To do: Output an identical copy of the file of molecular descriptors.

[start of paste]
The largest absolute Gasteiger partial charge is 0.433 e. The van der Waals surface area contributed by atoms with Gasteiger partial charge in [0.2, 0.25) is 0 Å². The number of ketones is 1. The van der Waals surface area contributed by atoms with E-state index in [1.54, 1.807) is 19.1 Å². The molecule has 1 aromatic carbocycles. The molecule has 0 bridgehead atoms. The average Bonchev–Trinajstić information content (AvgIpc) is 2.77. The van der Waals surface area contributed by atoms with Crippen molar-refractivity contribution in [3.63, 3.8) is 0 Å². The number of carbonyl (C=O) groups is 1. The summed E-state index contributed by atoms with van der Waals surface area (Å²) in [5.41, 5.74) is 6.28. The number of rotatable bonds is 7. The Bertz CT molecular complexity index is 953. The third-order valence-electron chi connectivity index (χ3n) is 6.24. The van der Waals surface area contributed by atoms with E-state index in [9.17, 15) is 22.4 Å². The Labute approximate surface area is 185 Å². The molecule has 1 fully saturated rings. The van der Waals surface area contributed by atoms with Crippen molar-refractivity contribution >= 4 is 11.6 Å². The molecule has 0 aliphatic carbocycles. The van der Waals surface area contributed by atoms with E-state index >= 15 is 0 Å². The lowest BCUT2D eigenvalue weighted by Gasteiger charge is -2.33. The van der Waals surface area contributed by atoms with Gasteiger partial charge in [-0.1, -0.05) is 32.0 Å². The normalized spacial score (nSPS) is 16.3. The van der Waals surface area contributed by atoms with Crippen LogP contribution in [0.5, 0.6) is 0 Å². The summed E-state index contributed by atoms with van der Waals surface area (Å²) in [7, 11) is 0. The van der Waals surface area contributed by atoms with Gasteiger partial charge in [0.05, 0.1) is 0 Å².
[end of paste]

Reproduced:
The largest absolute Gasteiger partial charge is 0.433 e. The van der Waals surface area contributed by atoms with Gasteiger partial charge in [0.2, 0.25) is 0 Å². The number of ketones is 1. The van der Waals surface area contributed by atoms with E-state index in [1.54, 1.807) is 19.1 Å². The molecule has 1 aromatic carbocycles. The molecule has 0 bridgehead atoms. The average Bonchev–Trinajstić information content (AvgIpc) is 2.77. The van der Waals surface area contributed by atoms with Crippen molar-refractivity contribution in [3.63, 3.8) is 0 Å². The number of carbonyl (C=O) groups is 1. The summed E-state index contributed by atoms with van der Waals surface area (Å²) in [5.41, 5.74) is 6.28. The number of rotatable bonds is 7. The Bertz CT molecular complexity index is 953. The third-order valence-electron chi connectivity index (χ3n) is 6.24. The van der Waals surface area contributed by atoms with E-state index in [9.17, 15) is 22.4 Å². The Labute approximate surface area is 185 Å². The molecule has 1 fully saturated rings. The van der Waals surface area contributed by atoms with Crippen molar-refractivity contribution >= 4 is 11.6 Å². The molecule has 0 aliphatic carbocycles. The van der Waals surface area contributed by atoms with E-state index >= 15 is 0 Å². The lowest BCUT2D eigenvalue weighted by Gasteiger charge is -2.33. The van der Waals surface area contributed by atoms with Gasteiger partial charge in [-0.1, -0.05) is 32.0 Å². The normalized spacial score (nSPS) is 16.3. The van der Waals surface area contributed by atoms with Crippen LogP contribution in [0.5, 0.6) is 0 Å². The summed E-state index contributed by atoms with van der Waals surface area (Å²) in [7, 11) is 0. The van der Waals surface area contributed by atoms with Gasteiger partial charge in [0.05, 0.1) is 0 Å².